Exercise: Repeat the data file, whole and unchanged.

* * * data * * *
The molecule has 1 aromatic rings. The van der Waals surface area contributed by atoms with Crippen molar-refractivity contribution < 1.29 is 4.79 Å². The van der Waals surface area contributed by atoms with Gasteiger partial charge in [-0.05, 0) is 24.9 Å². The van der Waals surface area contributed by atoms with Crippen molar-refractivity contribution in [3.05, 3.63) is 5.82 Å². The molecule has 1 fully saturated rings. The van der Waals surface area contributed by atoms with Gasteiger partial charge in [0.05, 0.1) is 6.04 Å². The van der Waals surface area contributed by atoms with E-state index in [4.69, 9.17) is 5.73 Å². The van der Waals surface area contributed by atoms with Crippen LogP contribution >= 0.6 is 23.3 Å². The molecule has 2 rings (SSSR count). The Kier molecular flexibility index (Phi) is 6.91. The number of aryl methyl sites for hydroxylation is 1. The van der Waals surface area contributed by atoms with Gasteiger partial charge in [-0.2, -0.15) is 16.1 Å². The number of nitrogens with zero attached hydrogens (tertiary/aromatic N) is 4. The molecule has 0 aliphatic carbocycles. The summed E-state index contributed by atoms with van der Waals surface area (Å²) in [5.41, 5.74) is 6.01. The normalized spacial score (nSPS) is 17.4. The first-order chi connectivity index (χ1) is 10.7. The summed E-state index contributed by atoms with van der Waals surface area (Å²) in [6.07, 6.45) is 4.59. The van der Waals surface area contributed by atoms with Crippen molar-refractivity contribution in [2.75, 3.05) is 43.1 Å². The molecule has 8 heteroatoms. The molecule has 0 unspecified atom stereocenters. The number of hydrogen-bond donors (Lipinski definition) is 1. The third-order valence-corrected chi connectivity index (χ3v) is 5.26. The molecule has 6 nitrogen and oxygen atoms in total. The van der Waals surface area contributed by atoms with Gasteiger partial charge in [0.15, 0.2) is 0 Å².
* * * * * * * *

The molecule has 1 aromatic rings. The van der Waals surface area contributed by atoms with Crippen molar-refractivity contribution < 1.29 is 4.79 Å². The van der Waals surface area contributed by atoms with Gasteiger partial charge in [-0.05, 0) is 24.9 Å². The van der Waals surface area contributed by atoms with Crippen molar-refractivity contribution in [3.05, 3.63) is 5.82 Å². The molecule has 1 fully saturated rings. The van der Waals surface area contributed by atoms with Gasteiger partial charge in [0.05, 0.1) is 6.04 Å². The van der Waals surface area contributed by atoms with E-state index in [4.69, 9.17) is 5.73 Å². The van der Waals surface area contributed by atoms with Crippen LogP contribution >= 0.6 is 23.3 Å². The molecule has 2 rings (SSSR count). The Kier molecular flexibility index (Phi) is 6.91. The number of aryl methyl sites for hydroxylation is 1. The van der Waals surface area contributed by atoms with Gasteiger partial charge in [-0.2, -0.15) is 16.1 Å². The number of nitrogens with zero attached hydrogens (tertiary/aromatic N) is 4. The molecule has 0 aliphatic carbocycles. The summed E-state index contributed by atoms with van der Waals surface area (Å²) in [5.41, 5.74) is 6.01. The normalized spacial score (nSPS) is 17.4. The first-order chi connectivity index (χ1) is 10.7. The summed E-state index contributed by atoms with van der Waals surface area (Å²) in [6.07, 6.45) is 4.59. The van der Waals surface area contributed by atoms with Crippen molar-refractivity contribution in [2.75, 3.05) is 43.1 Å². The molecule has 8 heteroatoms. The molecule has 0 unspecified atom stereocenters. The number of hydrogen-bond donors (Lipinski definition) is 1. The third-order valence-corrected chi connectivity index (χ3v) is 5.26. The molecule has 6 nitrogen and oxygen atoms in total. The van der Waals surface area contributed by atoms with Gasteiger partial charge in [0.15, 0.2) is 0 Å².